The tech CEO spending millions to stop Elon Musk
Dan O’Dowd says Tesla’s ‘Full Self Driving’ software shouldn’t be on the road. He’ll keep running over test dummies until someone listens.
The third Tesla is crucial for an unusual hobby: O’Dowd is waging a multimillion-dollar campaign to get Tesla’s Full Self-Driving software off the roads — before Tesla CEO Elon Musk follows through with plans to make the tech available worldwide by the end of the year.
O’Dowd, who made his fortune selling software to military customers, has been using the Model 3 to test and film the self-driving software. He’s documented what appear to be examples of the car swerving across the centerline toward oncoming traffic, failing to slow down in a school zone and missing stop signs. This summer, he triggered an uproar by releasing a video showing his Tesla — allegedly in Full Self-Driving mode — mowing down child-size mannequins.
“If Tesla gets away with this and ships this product and I can’t convince the public that a self-driving car that drives like a drunken, suicidal 13-year-old shouldn’t be on the road, I’m going to fail,” O’Dowd said in an interview from his Santa Barbara office, where glass cases display his collection of ancient coins and auction-bought mementos from NASA moon missions.
O’Dowd has run nationwide TV ads with the videos and even launched an unsuccessful campaign for the U.S. Senate as part of his one-man crusade to challenge what he sees as the cavalier development of dangerous technology. For O’Dowd and other skeptics, the program is a deadly experiment foisted on an unsuspecting public — a view underscored by a recently filed class-action lawsuit and a reported Department of Justice investigation into the tech.
Despite O’Dowd’s high-profile campaign, and the concern from some regulators and politicians, Tesla is charging ahead with what it claims is world-changing technology. The company and its supporters argue their approach will help usher in a future in which death from human errors on roadways is eliminated. At the end of September, during a four-hour event in which Tesla showed off its latest artificial intelligence tech, Musk said Full Self-Driving is already saving lives and keeping it off public roads would be “morally wrong.”
“At the point of which you believe that adding autonomy reduces injury and death, I think you have a moral obligation to deploy it even though you’re going to get sued and blamed by a lot of people,” Musk said. Musk and Tesla, which does not typically answer media inquiries, did not respond to requests for comment.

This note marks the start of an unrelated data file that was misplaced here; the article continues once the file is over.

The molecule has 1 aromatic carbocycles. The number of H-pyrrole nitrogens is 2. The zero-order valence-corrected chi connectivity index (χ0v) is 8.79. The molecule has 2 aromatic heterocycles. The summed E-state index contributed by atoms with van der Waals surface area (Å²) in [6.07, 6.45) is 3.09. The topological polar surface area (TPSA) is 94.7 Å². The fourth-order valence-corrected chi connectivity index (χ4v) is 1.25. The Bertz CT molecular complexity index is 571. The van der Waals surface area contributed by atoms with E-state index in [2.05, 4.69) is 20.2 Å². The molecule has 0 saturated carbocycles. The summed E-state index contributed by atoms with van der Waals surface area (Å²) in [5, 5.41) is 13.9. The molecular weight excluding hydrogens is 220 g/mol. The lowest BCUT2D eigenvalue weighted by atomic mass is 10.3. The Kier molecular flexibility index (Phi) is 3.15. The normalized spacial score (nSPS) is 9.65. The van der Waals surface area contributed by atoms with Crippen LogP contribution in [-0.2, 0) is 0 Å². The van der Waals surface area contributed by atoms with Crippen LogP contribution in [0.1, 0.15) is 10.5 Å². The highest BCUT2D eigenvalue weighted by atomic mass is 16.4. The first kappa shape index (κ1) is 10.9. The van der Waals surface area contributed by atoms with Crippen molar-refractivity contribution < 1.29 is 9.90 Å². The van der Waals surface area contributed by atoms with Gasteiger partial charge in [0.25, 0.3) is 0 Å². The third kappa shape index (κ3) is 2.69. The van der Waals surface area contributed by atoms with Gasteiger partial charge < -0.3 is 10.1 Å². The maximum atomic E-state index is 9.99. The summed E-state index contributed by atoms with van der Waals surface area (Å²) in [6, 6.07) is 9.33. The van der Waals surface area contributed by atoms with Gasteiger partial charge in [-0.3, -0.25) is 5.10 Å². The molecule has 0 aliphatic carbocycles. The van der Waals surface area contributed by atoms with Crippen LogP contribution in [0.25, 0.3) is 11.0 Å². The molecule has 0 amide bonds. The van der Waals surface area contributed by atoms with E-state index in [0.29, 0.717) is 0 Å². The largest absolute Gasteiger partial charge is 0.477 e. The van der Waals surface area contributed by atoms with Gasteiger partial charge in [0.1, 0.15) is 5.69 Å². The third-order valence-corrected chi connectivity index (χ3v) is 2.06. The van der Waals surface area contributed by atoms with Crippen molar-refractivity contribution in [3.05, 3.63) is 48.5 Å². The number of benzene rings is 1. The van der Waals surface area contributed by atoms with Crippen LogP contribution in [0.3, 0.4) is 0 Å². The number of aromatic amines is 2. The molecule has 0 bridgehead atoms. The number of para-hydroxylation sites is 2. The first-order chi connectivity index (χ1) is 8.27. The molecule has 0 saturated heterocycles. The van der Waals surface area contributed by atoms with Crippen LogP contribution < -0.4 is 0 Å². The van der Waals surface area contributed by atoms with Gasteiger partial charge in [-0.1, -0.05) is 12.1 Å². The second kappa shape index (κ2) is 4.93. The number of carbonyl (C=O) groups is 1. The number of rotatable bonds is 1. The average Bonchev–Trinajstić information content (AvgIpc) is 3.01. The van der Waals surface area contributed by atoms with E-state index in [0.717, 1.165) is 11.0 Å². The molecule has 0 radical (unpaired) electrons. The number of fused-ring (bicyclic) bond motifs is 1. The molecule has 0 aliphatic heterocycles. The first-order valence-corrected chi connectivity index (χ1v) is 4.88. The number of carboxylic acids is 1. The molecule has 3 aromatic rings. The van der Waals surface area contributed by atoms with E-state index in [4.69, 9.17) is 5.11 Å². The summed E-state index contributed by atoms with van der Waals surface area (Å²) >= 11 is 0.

Readying Full-Self-Driving for worldwide deployment by the end of next month adds to Musk’s heavy workload. On top of running Tesla and his other companies SpaceX and Neuralink, he now owns and runs Twitter. Musk has also roped in Tesla engineers to help work on Twitter.
O’Dowd’s quest has prompted personal attacks and criticism from Musk’s legions of supporters. Tesla sent O’Dowd a cease-and-desist letter in response to his child mannequin test. And this week, O’Dowd says a new ad he tried to run on Twitter was rejected.
But Tesla fans aren’t his only critics. Safety experts have questioned whether rogue independent testing is the right way to spur tougher regulation.
“They’re doing it on public roads. It still raises the same ethical issues that you’re putting other people at nonconsensual risk,” said Phil Koopman, an associate professor at Carnegie Mellon University who has studied autonomous car safety for years. “I’m not a fan no matter who it is.”
“Consumers should never attempt to create their own test scenarios,” said National Highway Traffic Safety Administration spokeswoman Lucia Sanchez.
O’Dowd’s view that software should be developed methodically, ensuring it’s fully secure before releasing it, is a stark contrast to the “move fast and break things” mantra that allowed companies like Google, Facebook and Amazon to become the behemoths they are today. Tesla has taken that mantra and applied it to public roads, he believes. O’Dowd’s critics allege his campaign against Tesla is self-serving: One of his customers — Intel-owned Mobileye — makes a computer chip that runs driver- assist and self-driving software. O’Dowd says Mobileye is just one of hundreds of customers and his motivation is driven purely by his concerns about the safety of Tesla’s tech.
Tesla cars have had a range of driver-assist features for years, like lane-keeping and automatic braking, called Autopilot. Millions of vehicles in the U.S. use advanced drive-assist features, and more than 60 percent of the cars sold in 2021 had lane-keeping, according to research firm Canalys. Data released by NHTSA in June showed that Tesla cars were involved in almost 70 percent of the 392 crashes involving advanced drive-assist features reported over the previous 11 months. NHTSA also recorded six deaths dating back to 2019 involving the features, five of which were tied to Teslas. The data set doesn’t account for how different automakers collect data, making direct comparisons with other manufacturers difficult.